From 1960 to 1974 – the year public funding was created – the Democratic presidential candidates fell increasingly behind their Republican opponents in fundraising. Remember, the public funding scheme required equal spending by both major party candidates in the general election. The law was, in short, a good solution to the emerging Democratic presidential fundraising gap. In The Fallacy of Campaign Finance Reform, I looked at how this equalization affected the two parties after 1974, assuming the trend in fundraising from 1960 continued to 1992. The public funding law cut projected Republican fundraising (and campaign spending) by 60 percent while imposing no limit on expected Democratic donations or expenditures.

From the start, the presidential public funding system was a raw partisan ploy obscured by a moralistic rhetoric. It worked in the sense that some analysts believe the equalization of funding gave the presidency to Jimmy Carter in 1976. But the system has failed otherwise. It has not increased entry into the party primaries compared to the system it replaced. Public funding has forced taxpayers to support candidates they would not support if they had a choice. For that reason, the system has lost 75 percent of its supporters over the years. Now only about 7 percent of taxpayers check off support for the presidential fund. In 1978, 28 percent did so.

That lack of public support means Congress is unlikely to save the system. In any case, Democratic presidential candidates have drawn even with their GOP counterparts in fundraising. The real, partisan reason for the system no longer exists. Soon the system itself will be the first choice of those who finish last. Surely Congress could find a better use for a few hundred million dollars.

Supreme Court Sentencing Ruling

As usual, NYT Supreme Court reporter, Linda Greenhouse, has a good report about yesterday’s sentencing decision from the Supreme Court.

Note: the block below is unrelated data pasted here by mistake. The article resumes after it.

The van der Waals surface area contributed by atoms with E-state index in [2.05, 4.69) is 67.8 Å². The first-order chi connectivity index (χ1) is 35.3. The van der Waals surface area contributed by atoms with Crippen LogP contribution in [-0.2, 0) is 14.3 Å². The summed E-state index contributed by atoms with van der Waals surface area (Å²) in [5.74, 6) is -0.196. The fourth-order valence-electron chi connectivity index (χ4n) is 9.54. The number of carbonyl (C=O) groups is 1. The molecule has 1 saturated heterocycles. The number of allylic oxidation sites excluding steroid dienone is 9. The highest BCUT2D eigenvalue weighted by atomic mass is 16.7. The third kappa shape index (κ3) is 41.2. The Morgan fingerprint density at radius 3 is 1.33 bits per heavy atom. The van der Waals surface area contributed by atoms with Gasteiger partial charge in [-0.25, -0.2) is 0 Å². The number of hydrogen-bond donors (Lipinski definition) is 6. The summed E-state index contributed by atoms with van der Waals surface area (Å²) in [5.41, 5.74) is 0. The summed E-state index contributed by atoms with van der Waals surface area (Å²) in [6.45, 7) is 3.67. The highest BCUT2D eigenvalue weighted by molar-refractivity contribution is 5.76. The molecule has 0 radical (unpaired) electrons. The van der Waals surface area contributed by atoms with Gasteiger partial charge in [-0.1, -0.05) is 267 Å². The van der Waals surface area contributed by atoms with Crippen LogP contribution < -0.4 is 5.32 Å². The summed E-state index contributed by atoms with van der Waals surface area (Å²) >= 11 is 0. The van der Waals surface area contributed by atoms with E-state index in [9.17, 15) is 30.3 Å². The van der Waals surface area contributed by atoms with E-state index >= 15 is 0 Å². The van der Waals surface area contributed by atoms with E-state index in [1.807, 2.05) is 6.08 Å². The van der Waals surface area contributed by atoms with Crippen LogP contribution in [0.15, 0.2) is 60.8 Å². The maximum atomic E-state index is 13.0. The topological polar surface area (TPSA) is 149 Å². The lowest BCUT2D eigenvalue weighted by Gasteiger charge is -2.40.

Excerpt:

The Supreme Court invalidated California’s criminal sentencing law on Monday, ruling that the 30-year-old statute gave judges authority that the Constitution places with juries.

The 6-to-3 decision will require the California courts to reconsider thousands of sentences as the Legislature contemplates its options for amending the statute to meet the justices’ objections.

While no other state is directly affected, Justice Ruth Bader Ginsburg’s forcefully worded majority opinion demonstrated that the Roberts court is committed to carrying out the full implications of the revolution in criminal sentencing that the court began seven years ago in Apprendi v. New Jersey.

In fact, with Chief Justice John G. Roberts Jr. joining the majority, the court planted its stake more firmly than ever in what criminal law scholars and practitioners have taken to referring to as Apprendi-land.

Round-up of coverage here.

Ruling here.

I have argued that this legal trend is a positive development [.pdf] and the ruling will indeed impact the sentences of thousands of prisoners in California.  Still, some of the “revolutionary” rhetoric is overblown.  For more Cato work on sentencing, go here.